Born in the midst of the Great Depression, Shingle Inn is more than just a business; it’s a fascinating part of Australia’s, and more specifically Brisbane’s, local history with a unique story to share.
In the Autumn of 1936 David Webster and Sons built the original Shingle Inn on Edward Street in Brisbane as part of their large chain of cafés, with a vision for Shingle Inn to be an elegant English style teahouse and restaurant – one that would be renowned for its quality products and keen sense of style. Shingle Inn quickly developed an enviable reputation with locals, and the venue became a busy landmark, with queues to buy the famous cakes regularly stretching out the door and around the corner. In the early 1970s, Shingle Inn was facing abandonment, but in 1975 the Bellchambers family, who continue to operate Shingle Inn, took ownership.
Many years later, on a cool winter’s night in Edward Street, Brisbane on August 3 2002, Shingle Inn closed its doors to the city that had shown it only love and loyalty since its first day of trading in the Autumn of 1936 for the last time.
The Bellchambers family had been forced to shut up shop due to redevelopment. The city of Brisbane was devastated, and the decision was made to keep the spectacular interior in storage until their beloved restaurant could be reopened, ensuring every detail of the fit-out was catalogued and photographed when the time came to put the pieces back together.
On June 4 2010, a Memorandum of Understanding was signed, gifting the original store fit-out to the people of Brisbane, to be restored within another Brisbane icon, City Hall, allowing future generation to experience the grandeur of Shingle Inn.
Original components of the salvaged Shingle Inn featured at Brisbane City Hall include:
- Booth tables and seating
- Timber veneer wall panelling
- Shingle cladding and leadlight windows – where the Shingle Inn got its name from!
- The mock Tudor timberwork, including decorated timber ceiling beams and half timbering to walls.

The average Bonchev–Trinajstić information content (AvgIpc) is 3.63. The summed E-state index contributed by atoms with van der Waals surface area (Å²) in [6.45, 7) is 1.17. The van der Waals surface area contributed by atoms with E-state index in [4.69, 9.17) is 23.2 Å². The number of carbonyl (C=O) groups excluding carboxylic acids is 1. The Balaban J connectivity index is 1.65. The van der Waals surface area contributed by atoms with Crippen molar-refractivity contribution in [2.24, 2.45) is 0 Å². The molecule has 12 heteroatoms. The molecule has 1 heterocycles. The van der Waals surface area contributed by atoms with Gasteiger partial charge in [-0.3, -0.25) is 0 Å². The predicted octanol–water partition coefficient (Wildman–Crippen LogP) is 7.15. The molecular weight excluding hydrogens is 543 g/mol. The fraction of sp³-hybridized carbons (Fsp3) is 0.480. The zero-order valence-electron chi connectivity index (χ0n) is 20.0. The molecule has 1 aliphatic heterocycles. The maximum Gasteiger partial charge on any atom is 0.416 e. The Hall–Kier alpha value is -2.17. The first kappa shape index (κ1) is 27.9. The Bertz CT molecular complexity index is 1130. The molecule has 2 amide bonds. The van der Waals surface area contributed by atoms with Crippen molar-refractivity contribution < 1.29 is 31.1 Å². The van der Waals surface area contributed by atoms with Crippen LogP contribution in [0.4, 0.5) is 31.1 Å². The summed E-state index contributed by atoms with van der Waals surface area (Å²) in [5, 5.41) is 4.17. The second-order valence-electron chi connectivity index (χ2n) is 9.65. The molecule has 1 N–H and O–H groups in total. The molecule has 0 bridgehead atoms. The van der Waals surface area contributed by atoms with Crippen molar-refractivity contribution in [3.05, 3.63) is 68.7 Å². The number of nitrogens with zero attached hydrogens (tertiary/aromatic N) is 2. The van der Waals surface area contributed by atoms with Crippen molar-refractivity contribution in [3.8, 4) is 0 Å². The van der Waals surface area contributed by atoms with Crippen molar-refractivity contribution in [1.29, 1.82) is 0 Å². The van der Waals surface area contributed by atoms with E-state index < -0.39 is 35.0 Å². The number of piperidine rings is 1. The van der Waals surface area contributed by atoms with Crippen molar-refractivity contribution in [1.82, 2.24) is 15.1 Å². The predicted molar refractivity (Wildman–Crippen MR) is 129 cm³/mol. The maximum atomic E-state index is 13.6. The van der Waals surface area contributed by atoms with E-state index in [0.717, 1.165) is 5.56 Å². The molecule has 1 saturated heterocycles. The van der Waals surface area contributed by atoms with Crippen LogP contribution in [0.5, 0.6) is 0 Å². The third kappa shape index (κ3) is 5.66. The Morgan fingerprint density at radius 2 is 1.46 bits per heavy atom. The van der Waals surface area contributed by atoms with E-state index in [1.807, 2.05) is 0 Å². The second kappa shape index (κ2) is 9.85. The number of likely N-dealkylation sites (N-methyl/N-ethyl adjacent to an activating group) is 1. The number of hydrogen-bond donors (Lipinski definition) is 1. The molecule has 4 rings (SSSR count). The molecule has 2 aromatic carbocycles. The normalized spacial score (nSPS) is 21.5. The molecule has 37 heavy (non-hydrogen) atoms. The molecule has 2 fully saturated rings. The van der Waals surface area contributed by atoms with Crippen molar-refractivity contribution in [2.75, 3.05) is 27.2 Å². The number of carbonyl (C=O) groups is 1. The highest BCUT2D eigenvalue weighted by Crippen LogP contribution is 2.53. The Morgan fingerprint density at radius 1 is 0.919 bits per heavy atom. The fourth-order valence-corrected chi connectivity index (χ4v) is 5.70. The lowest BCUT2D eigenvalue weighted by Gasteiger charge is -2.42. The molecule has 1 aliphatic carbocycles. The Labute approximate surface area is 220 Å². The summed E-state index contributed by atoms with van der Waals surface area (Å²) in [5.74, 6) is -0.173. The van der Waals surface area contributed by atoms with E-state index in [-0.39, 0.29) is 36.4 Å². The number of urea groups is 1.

- Refurbished wall and ceiling mounted light fittings
Modern Day Tastes Meet Traditional Favourites
The decadent Shingle Inn products which have been devoured by so many over the decades are still produced today.
“It is an important part of the tradition to provide the freshest quality products to our clients, and our ability to continue to provide exceptional products is paramount in determining our growth,” says Shingle Inn Co-Director Andrew Bellchambers.
“City Hall is the perfect location for the restoration of the historic café; where we can continue our long-standing tradition of producing our iconic Patty Cakes, delicious coffee, innovative cakes and decadent sweet treats, as well as our extensive freshly prepared lunch menu.”
Very few changes have been made to the range because of its popularity, but some products have been very much influenced by our city’s journey through time, especially during the war years.
“Back in the early 1940s, the Shingle Inn café introduced lemon meringue pies to its menu to cater for the American World War II soldiers who were visiting the café and searching for a piece of home,” explains Andrew.
Another of the most famous items on the menu would have to be the BSW – butterscotch waffle with icecream, smothered in caramel sauce – of which nearly one thousand were sold each week. These waffles were baked using the original waffle irons imported from the US during the Second World War, to cater for the tastes of American troops who frequented the tea house. The original recipe is still in use, allowing customers of today to enjoy the popular foods of Shingle Inn’s past. To read more about Shingle Inn’s history, please download our e-book, Celebrating a Brisbane Icon.